The classic status of Childhood’s End is well deserved because of its provocative ideas, but is not without a few glaring shortcomings. For all his attempts to bring scientific rigor and realism to the possibility of a visitation from an advanced civilization, the book requires a fair amount of disbelief suspension. Like 2001, Clarke uses this novel to present another vision of sci-fi spirituality and human transcendence.
The first two-thirds of the book are devoted to the arrival of a highly advanced alien civilization which aids humanity in eliminating war, poverty, illiteracy, and crime without resorting to violence or coercion. Sounds cool, doesn’t it? Clarke doesn’t fill in too many details about how this is achieved and it’s fairly apparent that he doesn’t dwell on it for the sole purpose of moving the narrative forward. Since this is Arthur C. Clarke and he does really try to present scientifically plausible sci-fi, this is exactly where I got hung up.
The Overlords apparently facilitate this quantum leap in technological progress, but the book seems to sidestep the necessity of the entire planet freely choosing to mobilize for all of this global development. Where’s the incentive? Where’s the capital coming from? And how did communism survive? He uses the advent of this would-be Utopia to pose the question of what comes next after you’ve solved the problems of humanity. Do we become complacent slugs? Apparently, we do. With so much automated production and readily accessible plenitude, we lose our initiative.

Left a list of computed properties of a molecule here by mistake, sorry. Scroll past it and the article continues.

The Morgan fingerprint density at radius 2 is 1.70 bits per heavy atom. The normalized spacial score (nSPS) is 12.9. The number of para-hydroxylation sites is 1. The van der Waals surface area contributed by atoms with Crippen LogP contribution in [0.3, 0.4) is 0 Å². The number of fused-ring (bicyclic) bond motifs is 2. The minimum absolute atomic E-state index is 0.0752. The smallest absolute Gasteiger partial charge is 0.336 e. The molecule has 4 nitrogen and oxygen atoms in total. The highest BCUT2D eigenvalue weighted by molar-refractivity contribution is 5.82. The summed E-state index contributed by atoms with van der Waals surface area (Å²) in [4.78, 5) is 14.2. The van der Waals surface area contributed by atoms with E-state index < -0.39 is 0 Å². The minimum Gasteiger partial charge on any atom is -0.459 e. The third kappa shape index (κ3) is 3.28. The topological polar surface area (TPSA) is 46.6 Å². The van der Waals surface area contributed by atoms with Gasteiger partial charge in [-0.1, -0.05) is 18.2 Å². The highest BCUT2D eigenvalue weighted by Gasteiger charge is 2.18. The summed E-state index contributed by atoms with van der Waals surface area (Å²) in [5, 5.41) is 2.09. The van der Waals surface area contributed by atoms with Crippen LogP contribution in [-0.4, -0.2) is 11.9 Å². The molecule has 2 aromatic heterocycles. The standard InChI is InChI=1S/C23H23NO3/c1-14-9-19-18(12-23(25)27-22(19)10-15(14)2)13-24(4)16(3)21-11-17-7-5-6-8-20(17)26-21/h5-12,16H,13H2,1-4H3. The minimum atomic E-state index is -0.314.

This prompts a collection of artists to start a colony dedicated to creative arts because all this ready made life is BULLSHIT, man!
Kudos to Clarke for recognizing the ceaseless striving of artists, but it feels a tad too self-congratulatory. Artists aren’t the only ones who continually strive to better themselves. What about everyone else?
All of this is prelude to the main point of the book; that Overlords were only here to help facilitate the next phase of humanity’s evolution. Our destiny lays in abandoning our corporeal bodies and merging with a mass consciousness that transcends time and space. It seems to be a precursor to the whole transhumanism trend that was once the exclusive province sci-fi but has entered the real world in ways that even I find surprising. It’s cool and heady stuff, but the whole idea comes across like sci-fi, hippie-spiritual communism. Who really wants that?
Oh, and that whole bit about the devil in religious texts? It’s just a reverse time loop, man. Put that in your pipe and smoke it. Clarke wants to let you know that religion just fills you with irrational fears. How totally edgy. Quibbles aside, it’s a fun read and Clarke channels a vision that is beautiful and majestic in its scale.
It’s also worth reading because this book has provided direct or indirect inspiration for shows like V and Earth: Final Conflict as well as books like Contact. It’s a pretty big deal in the SF canon.